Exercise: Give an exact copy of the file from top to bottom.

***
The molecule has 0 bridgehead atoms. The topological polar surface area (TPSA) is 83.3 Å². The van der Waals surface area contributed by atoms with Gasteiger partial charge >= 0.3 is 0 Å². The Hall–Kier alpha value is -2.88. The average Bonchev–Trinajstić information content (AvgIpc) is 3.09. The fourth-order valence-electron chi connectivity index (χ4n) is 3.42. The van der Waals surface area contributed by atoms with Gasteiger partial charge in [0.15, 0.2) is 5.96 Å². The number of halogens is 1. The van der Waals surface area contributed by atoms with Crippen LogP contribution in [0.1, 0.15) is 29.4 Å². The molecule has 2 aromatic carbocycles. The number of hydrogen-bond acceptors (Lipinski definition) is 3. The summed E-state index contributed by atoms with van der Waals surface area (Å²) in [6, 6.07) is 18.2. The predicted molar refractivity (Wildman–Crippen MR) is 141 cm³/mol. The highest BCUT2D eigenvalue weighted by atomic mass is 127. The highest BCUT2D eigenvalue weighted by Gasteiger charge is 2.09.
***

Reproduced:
The molecule has 0 bridgehead atoms. The topological polar surface area (TPSA) is 83.3 Å². The van der Waals surface area contributed by atoms with Gasteiger partial charge >= 0.3 is 0 Å². The Hall–Kier alpha value is -2.88. The average Bonchev–Trinajstić information content (AvgIpc) is 3.09. The fourth-order valence-electron chi connectivity index (χ4n) is 3.42. The van der Waals surface area contributed by atoms with Gasteiger partial charge in [0.15, 0.2) is 5.96 Å². The number of halogens is 1. The van der Waals surface area contributed by atoms with Crippen LogP contribution in [0.1, 0.15) is 29.4 Å². The molecule has 2 aromatic carbocycles. The number of hydrogen-bond acceptors (Lipinski definition) is 3. The summed E-state index contributed by atoms with van der Waals surface area (Å²) in [6, 6.07) is 18.2. The predicted molar refractivity (Wildman–Crippen MR) is 141 cm³/mol. The highest BCUT2D eigenvalue weighted by atomic mass is 127. The highest BCUT2D eigenvalue weighted by Gasteiger charge is 2.09.